Doc & Merle Watson
Home Sweet Home
On July 30th, 1967, a 15 year old Merle Watson approached his mother with a big grin and said “Mama, if you and Daddy would get me a banjo for Christmas, I would learn to play it.” The next day his father and mother traveled to nearby Boone, NC and bought the boy an Earl Scruggs model Vega. That very night, his mother called him and said “Merle, if you knew we had your Christmas present, would you like to have it now, or would you rather wait until Christmas?” Merle chuckled and replied “I would like to have it now, if you want to give it to me, or I can wait until Christmas.” His mother gave it to him that night. By the end of that same year, this recording of Doc and Merle, in its raw form, was made.
Doc and Merle’s longtime bass player, T. Michael Coleman, came across this tape labeled ‘Merle, banjo, 5 months’. As he listened, he was thinking how great it would’ve been to have been there in 1967 playing along. His next thought was, “why not complete this project using musicians who were influenced by these masters?”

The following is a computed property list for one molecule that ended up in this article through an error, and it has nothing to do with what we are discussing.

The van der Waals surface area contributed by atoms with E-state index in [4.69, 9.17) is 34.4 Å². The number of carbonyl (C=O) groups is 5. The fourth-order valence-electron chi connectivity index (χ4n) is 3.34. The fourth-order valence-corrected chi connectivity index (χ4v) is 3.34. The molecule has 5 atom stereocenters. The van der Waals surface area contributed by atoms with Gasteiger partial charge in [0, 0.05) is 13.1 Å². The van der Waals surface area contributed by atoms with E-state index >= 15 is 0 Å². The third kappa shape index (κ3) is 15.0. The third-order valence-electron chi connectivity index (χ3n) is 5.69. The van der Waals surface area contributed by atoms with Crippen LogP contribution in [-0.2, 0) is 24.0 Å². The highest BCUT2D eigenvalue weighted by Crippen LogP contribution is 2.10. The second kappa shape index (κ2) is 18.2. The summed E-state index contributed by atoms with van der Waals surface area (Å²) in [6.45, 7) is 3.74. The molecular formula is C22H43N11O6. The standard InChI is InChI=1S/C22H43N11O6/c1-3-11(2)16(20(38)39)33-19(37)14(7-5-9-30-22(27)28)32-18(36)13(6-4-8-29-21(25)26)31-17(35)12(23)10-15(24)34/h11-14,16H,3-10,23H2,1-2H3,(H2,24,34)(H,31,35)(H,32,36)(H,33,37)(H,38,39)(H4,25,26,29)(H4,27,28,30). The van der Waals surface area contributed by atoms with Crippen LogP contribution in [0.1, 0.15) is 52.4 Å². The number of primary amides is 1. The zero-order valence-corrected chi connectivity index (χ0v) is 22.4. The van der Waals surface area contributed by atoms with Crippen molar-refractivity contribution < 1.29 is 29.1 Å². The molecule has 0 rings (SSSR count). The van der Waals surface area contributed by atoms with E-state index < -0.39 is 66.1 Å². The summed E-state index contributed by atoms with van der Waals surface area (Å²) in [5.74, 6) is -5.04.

Coleman approached Doc with the idea of adding musicians to complete the recording. Doc agreed, and immediately made it clear who he wanted to use to fill out the band. It would be Sam Bush on fiddle, because he reminded Doc so much of his late father-in-law’s playing. Marty Stuart on mandolin, because Marty really understands the music, Coleman on bass, for obvious reasons, and Alan O’Bryant on harmony vocal because the blend was more than musical.
With a little computer magic and a lot of listening and planning, picking space was made available to all. Most of these songs are traditional songs that Doc and Merle arranged never to be recorded again. Merle contributes an original with his “Russian Grass.” Strong covers of A.P. Carter’s “I Wonder How the Old Folks Are at Home?” and Flatt and Scruggs’ “Down the Road” round out this collection of timeless Appalachian Folk music. This is truly a labor of love, and a very creative way to arrange a reunion with a dear friend long past.
Sugar Hill Records, P.O. Box 55300, Durham, NC 27717-5300; http://www.sugarhillrecords.com/